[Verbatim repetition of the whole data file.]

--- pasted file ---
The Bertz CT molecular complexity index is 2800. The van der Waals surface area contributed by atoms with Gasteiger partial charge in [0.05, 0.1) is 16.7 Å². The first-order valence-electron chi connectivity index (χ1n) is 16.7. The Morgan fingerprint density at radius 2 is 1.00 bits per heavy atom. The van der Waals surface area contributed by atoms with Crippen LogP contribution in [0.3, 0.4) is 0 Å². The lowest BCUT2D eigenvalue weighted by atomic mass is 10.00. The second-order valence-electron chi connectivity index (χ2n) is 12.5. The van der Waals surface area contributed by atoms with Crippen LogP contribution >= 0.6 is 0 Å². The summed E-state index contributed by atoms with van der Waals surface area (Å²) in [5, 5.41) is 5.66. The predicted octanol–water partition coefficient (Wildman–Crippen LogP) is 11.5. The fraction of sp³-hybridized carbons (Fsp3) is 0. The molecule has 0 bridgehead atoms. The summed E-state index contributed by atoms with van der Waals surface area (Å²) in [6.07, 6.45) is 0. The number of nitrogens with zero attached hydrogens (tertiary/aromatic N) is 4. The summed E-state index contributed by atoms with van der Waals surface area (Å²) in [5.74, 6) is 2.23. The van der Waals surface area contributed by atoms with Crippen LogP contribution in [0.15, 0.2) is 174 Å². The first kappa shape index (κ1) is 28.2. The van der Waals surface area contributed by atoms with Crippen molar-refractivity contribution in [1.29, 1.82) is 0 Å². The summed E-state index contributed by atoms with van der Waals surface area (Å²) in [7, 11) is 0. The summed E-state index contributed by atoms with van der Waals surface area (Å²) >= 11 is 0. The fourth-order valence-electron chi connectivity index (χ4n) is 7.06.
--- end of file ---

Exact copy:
The Bertz CT molecular complexity index is 2800. The van der Waals surface area contributed by atoms with Gasteiger partial charge in [0.05, 0.1) is 16.7 Å². The first-order valence-electron chi connectivity index (χ1n) is 16.7. The Morgan fingerprint density at radius 2 is 1.00 bits per heavy atom. The van der Waals surface area contributed by atoms with Crippen LogP contribution in [0.3, 0.4) is 0 Å². The lowest BCUT2D eigenvalue weighted by atomic mass is 10.00. The second-order valence-electron chi connectivity index (χ2n) is 12.5. The van der Waals surface area contributed by atoms with Crippen LogP contribution >= 0.6 is 0 Å². The summed E-state index contributed by atoms with van der Waals surface area (Å²) in [5, 5.41) is 5.66. The predicted octanol–water partition coefficient (Wildman–Crippen LogP) is 11.5. The fraction of sp³-hybridized carbons (Fsp3) is 0. The molecule has 0 bridgehead atoms. The summed E-state index contributed by atoms with van der Waals surface area (Å²) in [6.07, 6.45) is 0. The number of nitrogens with zero attached hydrogens (tertiary/aromatic N) is 4. The summed E-state index contributed by atoms with van der Waals surface area (Å²) in [5.74, 6) is 2.23. The van der Waals surface area contributed by atoms with Crippen LogP contribution in [0.15, 0.2) is 174 Å². The first kappa shape index (κ1) is 28.2. The van der Waals surface area contributed by atoms with Crippen molar-refractivity contribution in [1.29, 1.82) is 0 Å². The summed E-state index contributed by atoms with van der Waals surface area (Å²) in [7, 11) is 0. The summed E-state index contributed by atoms with van der Waals surface area (Å²) >= 11 is 0. The fourth-order valence-electron chi connectivity index (χ4n) is 7.06.